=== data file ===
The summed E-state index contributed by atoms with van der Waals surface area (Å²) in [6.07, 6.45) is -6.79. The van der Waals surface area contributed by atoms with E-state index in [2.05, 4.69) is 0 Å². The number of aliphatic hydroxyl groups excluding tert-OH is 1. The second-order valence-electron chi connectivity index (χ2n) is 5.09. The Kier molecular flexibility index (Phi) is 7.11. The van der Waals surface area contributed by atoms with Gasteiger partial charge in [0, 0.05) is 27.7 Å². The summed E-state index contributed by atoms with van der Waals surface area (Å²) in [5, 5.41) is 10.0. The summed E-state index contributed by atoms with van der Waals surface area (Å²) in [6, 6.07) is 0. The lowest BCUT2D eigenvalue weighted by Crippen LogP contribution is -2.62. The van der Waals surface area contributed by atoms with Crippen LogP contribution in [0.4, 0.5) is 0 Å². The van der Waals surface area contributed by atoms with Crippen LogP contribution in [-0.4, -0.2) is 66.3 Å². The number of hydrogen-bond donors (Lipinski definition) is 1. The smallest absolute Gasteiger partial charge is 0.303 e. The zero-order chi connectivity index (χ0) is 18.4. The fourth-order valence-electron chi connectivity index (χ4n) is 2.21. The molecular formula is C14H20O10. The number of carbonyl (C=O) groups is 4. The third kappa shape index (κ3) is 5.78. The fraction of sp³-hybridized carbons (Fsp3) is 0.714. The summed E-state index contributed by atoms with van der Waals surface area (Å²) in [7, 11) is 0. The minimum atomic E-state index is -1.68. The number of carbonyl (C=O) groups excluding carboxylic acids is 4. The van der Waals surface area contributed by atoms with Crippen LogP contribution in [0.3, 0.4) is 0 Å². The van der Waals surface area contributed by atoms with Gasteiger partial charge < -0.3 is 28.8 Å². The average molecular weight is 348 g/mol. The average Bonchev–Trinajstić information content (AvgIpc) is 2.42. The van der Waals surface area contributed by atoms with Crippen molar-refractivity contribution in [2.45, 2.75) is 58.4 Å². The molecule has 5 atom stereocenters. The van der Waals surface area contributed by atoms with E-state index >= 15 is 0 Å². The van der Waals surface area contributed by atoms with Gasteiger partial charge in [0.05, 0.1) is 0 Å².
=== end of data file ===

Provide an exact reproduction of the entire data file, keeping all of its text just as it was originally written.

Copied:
The summed E-state index contributed by atoms with van der Waals surface area (Å²) in [6.07, 6.45) is -6.79. The van der Waals surface area contributed by atoms with E-state index in [2.05, 4.69) is 0 Å². The number of aliphatic hydroxyl groups excluding tert-OH is 1. The second-order valence-electron chi connectivity index (χ2n) is 5.09. The Kier molecular flexibility index (Phi) is 7.11. The van der Waals surface area contributed by atoms with Gasteiger partial charge in [0, 0.05) is 27.7 Å². The summed E-state index contributed by atoms with van der Waals surface area (Å²) in [5, 5.41) is 10.0. The summed E-state index contributed by atoms with van der Waals surface area (Å²) in [6, 6.07) is 0. The lowest BCUT2D eigenvalue weighted by Crippen LogP contribution is -2.62. The van der Waals surface area contributed by atoms with Crippen LogP contribution in [0.4, 0.5) is 0 Å². The van der Waals surface area contributed by atoms with Crippen LogP contribution in [-0.4, -0.2) is 66.3 Å². The number of hydrogen-bond donors (Lipinski definition) is 1. The smallest absolute Gasteiger partial charge is 0.303 e. The zero-order chi connectivity index (χ0) is 18.4. The fourth-order valence-electron chi connectivity index (χ4n) is 2.21. The molecular formula is C14H20O10. The number of carbonyl (C=O) groups is 4. The third kappa shape index (κ3) is 5.78. The fraction of sp³-hybridized carbons (Fsp3) is 0.714. The summed E-state index contributed by atoms with van der Waals surface area (Å²) in [7, 11) is 0. The minimum atomic E-state index is -1.68. The number of carbonyl (C=O) groups excluding carboxylic acids is 4. The van der Waals surface area contributed by atoms with Crippen LogP contribution in [0.3, 0.4) is 0 Å². The van der Waals surface area contributed by atoms with Gasteiger partial charge < -0.3 is 28.8 Å². The average molecular weight is 348 g/mol. The average Bonchev–Trinajstić information content (AvgIpc) is 2.42. The van der Waals surface area contributed by atoms with Crippen molar-refractivity contribution in [2.45, 2.75) is 58.4 Å². The molecule has 5 atom stereocenters. The van der Waals surface area contributed by atoms with E-state index >= 15 is 0 Å². The van der Waals surface area contributed by atoms with Gasteiger partial charge in [0.05, 0.1) is 0 Å².